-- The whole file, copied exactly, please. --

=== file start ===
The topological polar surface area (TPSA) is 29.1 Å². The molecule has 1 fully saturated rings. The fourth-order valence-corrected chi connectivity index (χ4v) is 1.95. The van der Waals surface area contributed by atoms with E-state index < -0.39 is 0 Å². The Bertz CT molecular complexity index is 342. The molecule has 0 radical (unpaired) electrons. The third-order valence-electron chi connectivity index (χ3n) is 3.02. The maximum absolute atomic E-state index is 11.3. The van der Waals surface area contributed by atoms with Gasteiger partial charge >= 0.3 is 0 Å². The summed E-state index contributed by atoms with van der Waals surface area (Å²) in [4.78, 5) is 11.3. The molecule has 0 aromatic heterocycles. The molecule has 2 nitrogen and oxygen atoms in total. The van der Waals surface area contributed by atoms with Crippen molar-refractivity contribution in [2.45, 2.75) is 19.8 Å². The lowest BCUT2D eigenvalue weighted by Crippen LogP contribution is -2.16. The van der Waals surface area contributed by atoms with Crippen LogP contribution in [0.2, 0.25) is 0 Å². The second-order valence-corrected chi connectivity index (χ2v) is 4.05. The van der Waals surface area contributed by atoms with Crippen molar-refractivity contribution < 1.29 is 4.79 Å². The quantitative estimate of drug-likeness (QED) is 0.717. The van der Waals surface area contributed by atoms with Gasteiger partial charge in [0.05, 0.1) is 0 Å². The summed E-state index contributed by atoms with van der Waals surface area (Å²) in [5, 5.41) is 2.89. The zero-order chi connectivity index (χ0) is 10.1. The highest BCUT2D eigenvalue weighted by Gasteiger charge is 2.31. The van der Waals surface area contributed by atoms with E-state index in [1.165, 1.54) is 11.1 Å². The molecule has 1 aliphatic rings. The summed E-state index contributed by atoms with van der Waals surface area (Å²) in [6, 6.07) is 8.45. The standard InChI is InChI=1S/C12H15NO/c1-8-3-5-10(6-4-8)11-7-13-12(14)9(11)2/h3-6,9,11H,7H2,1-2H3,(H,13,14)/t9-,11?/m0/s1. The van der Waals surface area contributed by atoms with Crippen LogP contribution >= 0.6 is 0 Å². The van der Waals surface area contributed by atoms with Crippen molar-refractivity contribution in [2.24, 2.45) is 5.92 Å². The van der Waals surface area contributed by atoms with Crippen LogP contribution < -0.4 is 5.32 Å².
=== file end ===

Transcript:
The topological polar surface area (TPSA) is 29.1 Å². The molecule has 1 fully saturated rings. The fourth-order valence-corrected chi connectivity index (χ4v) is 1.95. The van der Waals surface area contributed by atoms with E-state index < -0.39 is 0 Å². The Bertz CT molecular complexity index is 342. The molecule has 0 radical (unpaired) electrons. The third-order valence-electron chi connectivity index (χ3n) is 3.02. The maximum absolute atomic E-state index is 11.3. The van der Waals surface area contributed by atoms with Gasteiger partial charge >= 0.3 is 0 Å². The summed E-state index contributed by atoms with van der Waals surface area (Å²) in [4.78, 5) is 11.3. The molecule has 0 aromatic heterocycles. The molecule has 2 nitrogen and oxygen atoms in total. The van der Waals surface area contributed by atoms with Crippen molar-refractivity contribution in [2.45, 2.75) is 19.8 Å². The lowest BCUT2D eigenvalue weighted by Crippen LogP contribution is -2.16. The van der Waals surface area contributed by atoms with Crippen LogP contribution in [0.2, 0.25) is 0 Å². The second-order valence-corrected chi connectivity index (χ2v) is 4.05. The van der Waals surface area contributed by atoms with Crippen molar-refractivity contribution < 1.29 is 4.79 Å². The quantitative estimate of drug-likeness (QED) is 0.717. The van der Waals surface area contributed by atoms with Gasteiger partial charge in [0.05, 0.1) is 0 Å². The summed E-state index contributed by atoms with van der Waals surface area (Å²) in [5, 5.41) is 2.89. The zero-order chi connectivity index (χ0) is 10.1. The highest BCUT2D eigenvalue weighted by Gasteiger charge is 2.31. The van der Waals surface area contributed by atoms with E-state index in [1.165, 1.54) is 11.1 Å². The molecule has 1 aliphatic rings. The summed E-state index contributed by atoms with van der Waals surface area (Å²) in [6, 6.07) is 8.45. The standard InChI is InChI=1S/C12H15NO/c1-8-3-5-10(6-4-8)11-7-13-12(14)9(11)2/h3-6,9,11H,7H2,1-2H3,(H,13,14)/t9-,11?/m0/s1. The van der Waals surface area contributed by atoms with Crippen LogP contribution >= 0.6 is 0 Å². The van der Waals surface area contributed by atoms with Crippen molar-refractivity contribution in [2.24, 2.45) is 5.92 Å². The van der Waals surface area contributed by atoms with Crippen LogP contribution < -0.4 is 5.32 Å².